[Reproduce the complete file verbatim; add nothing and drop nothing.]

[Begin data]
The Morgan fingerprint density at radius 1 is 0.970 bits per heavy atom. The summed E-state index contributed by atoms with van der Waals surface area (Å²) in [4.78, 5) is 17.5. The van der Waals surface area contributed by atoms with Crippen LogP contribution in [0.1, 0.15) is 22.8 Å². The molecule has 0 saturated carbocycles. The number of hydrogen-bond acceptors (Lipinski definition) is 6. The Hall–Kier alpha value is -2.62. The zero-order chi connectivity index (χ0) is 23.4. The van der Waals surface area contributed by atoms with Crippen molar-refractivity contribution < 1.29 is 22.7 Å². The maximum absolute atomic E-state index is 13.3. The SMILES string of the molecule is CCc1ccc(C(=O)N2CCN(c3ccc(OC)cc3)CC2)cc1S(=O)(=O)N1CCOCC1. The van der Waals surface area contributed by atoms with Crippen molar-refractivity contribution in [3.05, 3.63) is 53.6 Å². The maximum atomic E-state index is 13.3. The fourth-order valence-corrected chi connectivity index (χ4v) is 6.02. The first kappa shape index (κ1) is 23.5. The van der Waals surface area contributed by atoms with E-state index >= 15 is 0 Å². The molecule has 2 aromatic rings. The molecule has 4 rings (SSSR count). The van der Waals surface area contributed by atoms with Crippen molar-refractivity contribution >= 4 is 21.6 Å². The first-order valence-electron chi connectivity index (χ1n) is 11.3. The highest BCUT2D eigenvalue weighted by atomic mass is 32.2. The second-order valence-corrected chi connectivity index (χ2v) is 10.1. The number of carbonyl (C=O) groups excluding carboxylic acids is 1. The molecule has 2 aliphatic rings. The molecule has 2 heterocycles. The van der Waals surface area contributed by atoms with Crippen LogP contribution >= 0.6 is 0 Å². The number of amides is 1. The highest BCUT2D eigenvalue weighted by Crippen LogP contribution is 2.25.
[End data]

The Morgan fingerprint density at radius 1 is 0.970 bits per heavy atom. The summed E-state index contributed by atoms with van der Waals surface area (Å²) in [4.78, 5) is 17.5. The van der Waals surface area contributed by atoms with Crippen LogP contribution in [0.1, 0.15) is 22.8 Å². The molecule has 0 saturated carbocycles. The number of hydrogen-bond acceptors (Lipinski definition) is 6. The Hall–Kier alpha value is -2.62. The zero-order chi connectivity index (χ0) is 23.4. The van der Waals surface area contributed by atoms with Crippen molar-refractivity contribution < 1.29 is 22.7 Å². The maximum absolute atomic E-state index is 13.3. The SMILES string of the molecule is CCc1ccc(C(=O)N2CCN(c3ccc(OC)cc3)CC2)cc1S(=O)(=O)N1CCOCC1. The van der Waals surface area contributed by atoms with Crippen molar-refractivity contribution in [3.05, 3.63) is 53.6 Å². The maximum atomic E-state index is 13.3. The fourth-order valence-corrected chi connectivity index (χ4v) is 6.02. The first kappa shape index (κ1) is 23.5. The van der Waals surface area contributed by atoms with E-state index >= 15 is 0 Å². The molecule has 2 aromatic rings. The molecule has 4 rings (SSSR count). The van der Waals surface area contributed by atoms with Crippen molar-refractivity contribution >= 4 is 21.6 Å². The first-order valence-electron chi connectivity index (χ1n) is 11.3. The highest BCUT2D eigenvalue weighted by atomic mass is 32.2. The second-order valence-corrected chi connectivity index (χ2v) is 10.1. The number of carbonyl (C=O) groups excluding carboxylic acids is 1. The molecule has 2 aliphatic rings. The molecule has 2 heterocycles. The van der Waals surface area contributed by atoms with Crippen LogP contribution >= 0.6 is 0 Å². The number of amides is 1. The highest BCUT2D eigenvalue weighted by Crippen LogP contribution is 2.25.